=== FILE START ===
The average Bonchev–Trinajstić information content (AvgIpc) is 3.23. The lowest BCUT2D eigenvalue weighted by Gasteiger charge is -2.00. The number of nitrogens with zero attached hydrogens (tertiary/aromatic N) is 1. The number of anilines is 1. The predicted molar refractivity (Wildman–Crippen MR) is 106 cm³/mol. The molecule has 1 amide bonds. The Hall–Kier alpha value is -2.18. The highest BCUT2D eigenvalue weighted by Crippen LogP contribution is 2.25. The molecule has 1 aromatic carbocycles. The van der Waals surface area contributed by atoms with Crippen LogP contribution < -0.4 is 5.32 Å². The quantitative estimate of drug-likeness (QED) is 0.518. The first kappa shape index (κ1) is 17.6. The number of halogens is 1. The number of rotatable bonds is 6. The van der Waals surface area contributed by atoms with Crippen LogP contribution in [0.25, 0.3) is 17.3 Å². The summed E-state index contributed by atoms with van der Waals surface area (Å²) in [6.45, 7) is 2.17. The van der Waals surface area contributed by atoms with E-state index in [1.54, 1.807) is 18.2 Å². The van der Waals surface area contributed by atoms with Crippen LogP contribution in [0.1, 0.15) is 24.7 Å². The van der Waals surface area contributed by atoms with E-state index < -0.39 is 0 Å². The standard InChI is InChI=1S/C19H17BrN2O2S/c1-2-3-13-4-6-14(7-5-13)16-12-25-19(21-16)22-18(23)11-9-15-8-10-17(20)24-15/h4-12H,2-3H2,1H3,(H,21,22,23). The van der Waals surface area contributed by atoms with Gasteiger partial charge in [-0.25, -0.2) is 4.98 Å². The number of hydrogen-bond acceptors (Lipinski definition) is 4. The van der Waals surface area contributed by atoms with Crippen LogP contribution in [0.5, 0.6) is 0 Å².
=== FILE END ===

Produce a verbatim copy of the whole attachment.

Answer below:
The average Bonchev–Trinajstić information content (AvgIpc) is 3.23. The lowest BCUT2D eigenvalue weighted by Gasteiger charge is -2.00. The number of nitrogens with zero attached hydrogens (tertiary/aromatic N) is 1. The number of anilines is 1. The predicted molar refractivity (Wildman–Crippen MR) is 106 cm³/mol. The molecule has 1 amide bonds. The Hall–Kier alpha value is -2.18. The highest BCUT2D eigenvalue weighted by Crippen LogP contribution is 2.25. The molecule has 1 aromatic carbocycles. The van der Waals surface area contributed by atoms with Crippen LogP contribution < -0.4 is 5.32 Å². The quantitative estimate of drug-likeness (QED) is 0.518. The first kappa shape index (κ1) is 17.6. The number of halogens is 1. The number of rotatable bonds is 6. The van der Waals surface area contributed by atoms with Crippen LogP contribution in [0.25, 0.3) is 17.3 Å². The summed E-state index contributed by atoms with van der Waals surface area (Å²) in [6.45, 7) is 2.17. The van der Waals surface area contributed by atoms with E-state index in [1.54, 1.807) is 18.2 Å². The van der Waals surface area contributed by atoms with Crippen LogP contribution in [0.1, 0.15) is 24.7 Å². The van der Waals surface area contributed by atoms with E-state index < -0.39 is 0 Å². The standard InChI is InChI=1S/C19H17BrN2O2S/c1-2-3-13-4-6-14(7-5-13)16-12-25-19(21-16)22-18(23)11-9-15-8-10-17(20)24-15/h4-12H,2-3H2,1H3,(H,21,22,23). The van der Waals surface area contributed by atoms with Gasteiger partial charge in [-0.25, -0.2) is 4.98 Å². The number of hydrogen-bond acceptors (Lipinski definition) is 4. The van der Waals surface area contributed by atoms with Crippen LogP contribution in [0.5, 0.6) is 0 Å².